The main intent of this paper is to clarify and expand the conceptual foundations of XML research in a way that is practically relevant and mathematically sound. This paper is organized into four further sections: In Section “Dyck strings and balanced grammars”, we introduce Berstel and Boasson's conceptual framework of Dyck strings and balanced grammars. Section “Hedges and balanced grammars” builds on the one-to-one correspondence between Dyck strings and hedges and presents our view on parsing that is specifically tailored to Dyck strings and balanced grammars.

After the preparatory Section “Hedges and balanced grammars”, the equivalence between balanced grammars and hedge grammars is immediately obvious from the definition of hedge grammars in Section “Hedges and hedge grammars”.

In Section “Pushdown caterpillar automata”, we introduce pushdown caterpillar automata (PCAs). We establish the essential properties of PCAs that make them an appropriate model for schema validation, drawing on previous results both for extended context-free grammars and for hedge automata.

This paper is in draft form, providing only proof sketches. In the full version we demonstrate how our results apply to the validation problem for a number of XML schema languages and how they relate to the schema-languages taxonomy of Murata, Lee and Mani ( [MLM00] ).

Dyck strings and balanced grammars

Berstel and Boasson [BB00] , [BB02b] , [BB02a] investigate formal properties and grammatical characterizations of XML documents within the general framework of extended context-free grammars, modeling XML documents as Dyck strings and schemas as balanced grammars.

Symbols in Dyck strings are called brackets that come in pairs: Each opening bracket  a from a finite alphabet  Σ has a corresponding closing bracket a from  Σ , a disjoint copy of  Σ . A Dyck string must have a well-formed bracketed structure.

Definition We define the set of Dyck strings over Σ and  Σ inductively as follows:

  1. The empty string is a Dyck string and is represented by  λ .
  2. If w is a Dyck string and a Σ , then a w a is a Dyck string.
  3. If w and  w are Dyck strings, then w w is a Dyck string.

A Dyck string that is formed using the second inductive rule is called a Dyck prime.

A Dyck language over Σ and  Σ is a language that consists solely of Dyck strings over Σ and  Σ .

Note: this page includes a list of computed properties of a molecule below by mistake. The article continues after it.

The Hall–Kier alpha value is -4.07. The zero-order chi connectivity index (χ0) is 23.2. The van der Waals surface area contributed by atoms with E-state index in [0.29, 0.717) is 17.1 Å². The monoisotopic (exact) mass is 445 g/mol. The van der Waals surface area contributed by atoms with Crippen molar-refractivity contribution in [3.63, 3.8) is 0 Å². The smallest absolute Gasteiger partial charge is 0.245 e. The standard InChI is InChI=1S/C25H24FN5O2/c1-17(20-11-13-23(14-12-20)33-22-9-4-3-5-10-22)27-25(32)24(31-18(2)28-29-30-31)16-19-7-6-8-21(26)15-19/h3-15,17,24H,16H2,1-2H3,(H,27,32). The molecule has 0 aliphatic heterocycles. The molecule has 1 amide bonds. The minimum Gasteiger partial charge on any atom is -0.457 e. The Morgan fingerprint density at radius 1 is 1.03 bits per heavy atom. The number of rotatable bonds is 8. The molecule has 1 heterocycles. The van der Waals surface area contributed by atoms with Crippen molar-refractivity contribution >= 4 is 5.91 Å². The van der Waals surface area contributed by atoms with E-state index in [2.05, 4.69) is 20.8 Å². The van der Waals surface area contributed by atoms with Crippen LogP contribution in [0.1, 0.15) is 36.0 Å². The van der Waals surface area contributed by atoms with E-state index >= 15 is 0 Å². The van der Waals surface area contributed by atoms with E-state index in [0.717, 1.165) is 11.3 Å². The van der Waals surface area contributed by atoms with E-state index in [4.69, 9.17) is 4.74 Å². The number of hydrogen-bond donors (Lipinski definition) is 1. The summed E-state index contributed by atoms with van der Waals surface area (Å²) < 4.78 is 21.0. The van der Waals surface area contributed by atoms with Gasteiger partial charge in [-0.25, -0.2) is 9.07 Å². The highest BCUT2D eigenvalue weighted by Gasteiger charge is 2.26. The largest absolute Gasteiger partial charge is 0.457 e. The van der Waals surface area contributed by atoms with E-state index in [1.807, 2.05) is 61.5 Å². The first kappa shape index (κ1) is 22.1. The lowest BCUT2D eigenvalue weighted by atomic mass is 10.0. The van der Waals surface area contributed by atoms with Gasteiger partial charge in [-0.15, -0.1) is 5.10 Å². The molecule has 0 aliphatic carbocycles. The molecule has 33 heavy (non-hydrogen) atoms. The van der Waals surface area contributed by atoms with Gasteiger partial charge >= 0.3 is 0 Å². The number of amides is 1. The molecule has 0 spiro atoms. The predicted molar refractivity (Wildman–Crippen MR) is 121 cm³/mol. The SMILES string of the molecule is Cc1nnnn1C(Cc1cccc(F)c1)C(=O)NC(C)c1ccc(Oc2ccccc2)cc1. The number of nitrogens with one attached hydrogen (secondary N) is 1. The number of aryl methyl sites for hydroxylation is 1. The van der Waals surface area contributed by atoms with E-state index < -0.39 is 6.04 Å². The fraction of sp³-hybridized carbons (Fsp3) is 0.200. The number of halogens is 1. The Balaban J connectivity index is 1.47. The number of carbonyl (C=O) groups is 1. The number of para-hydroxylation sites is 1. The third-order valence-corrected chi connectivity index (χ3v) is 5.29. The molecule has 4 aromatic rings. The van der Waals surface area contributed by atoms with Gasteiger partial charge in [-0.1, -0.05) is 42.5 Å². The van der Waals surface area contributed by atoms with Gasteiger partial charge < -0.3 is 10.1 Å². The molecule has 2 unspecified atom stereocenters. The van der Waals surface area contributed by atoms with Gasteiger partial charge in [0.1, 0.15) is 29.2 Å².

We state without proof that each Dyck string can be unambiguously factored into a sequence of Dyck primes.

Dyck primes form an abstraction of XML document instances that disregards textual content and attributes, views element names as symbols and maps element start tags to symbols in  Σ and element end tags to symbols in  Σ , thus abstracting from the tag syntax. The brackets in a Dyck prime correspond to the sequence of start-element and end-element events that a SAX-compliant XML processor generates when reading an XML document instance. In the same vein, general Dyck strings correspond to sequences of elements that occur as content of an element in a document instance.

Definition A balanced grammar  G over Σ and  Σ is specified by a tuple of the form N Σ Σ P I , where

  1. N is a nonterminal alphabet.
  2. Σ Σ is a terminal alphabet disjoint from  N , with Σ being a disjoint copy of  Σ .
  3. P is a system of production schemas X L X ( X N ) such that L X is the union of languages a L X , a a ( a Σ ), each L X , a in turn being a regular language over the alphabet  N .
  4. I is the set of start strings and forms a regular language over the alphabet N .

Given a production schema X L X and a string x in L X , we say that X x is a production of G . We call L X the rhs-language of  X .

Balanced grammars are extended context-free grammars such that each production derives a string of nonterminals, surrounded by a pair of matching terminal brackets from Σ and  Σ . Hence, the language L G of strings over Σ Σ that a balanced grammar derives from any of its start strings is a Dyck language.

The language of all Dyck strings over Σ and  Σ is a balanced language; that is, it is generated by some balanced grammar over Σ and  Σ . More precisely, if Σ = a 1 , , a n , we introduce distinct symbols X a 1 , , X a n as nonterminals for the balanced grammar G D Σ Σ and define the production schemas X a i a i X a 1 | | X a n a i    1 i < n . Finally, we define the language X a 1 | | X a n as the set of start sequences for G D Σ Σ . Obviously, G D Σ Σ derives from its start strings exactly the Dyck strings over Σ and  Σ .

Following Berstel and Boasson [BB02a] , we view bracket names as colors. Hence, a production X a x a of a balanced grammar  G is colored  a . We can rewrite a balanced grammar such that all the productions of each nonterminal  X are uniformly colored; that is, each production schema of  G has the form X a X L X a X with an opening bracket  a X , the corresponding closing bracket  a X and a regular language L X over the alphabet of nonterminals. Then we call a X the color of the nonterminal  X .

The uniform coloring of a nonterminal  X with production schema X L X , L X = a L X , a a can be achieved by replacing X with alternative nonterminals  X a ( a Σ ) and by using the new, uniformly colored production schemas X a a L X , a a .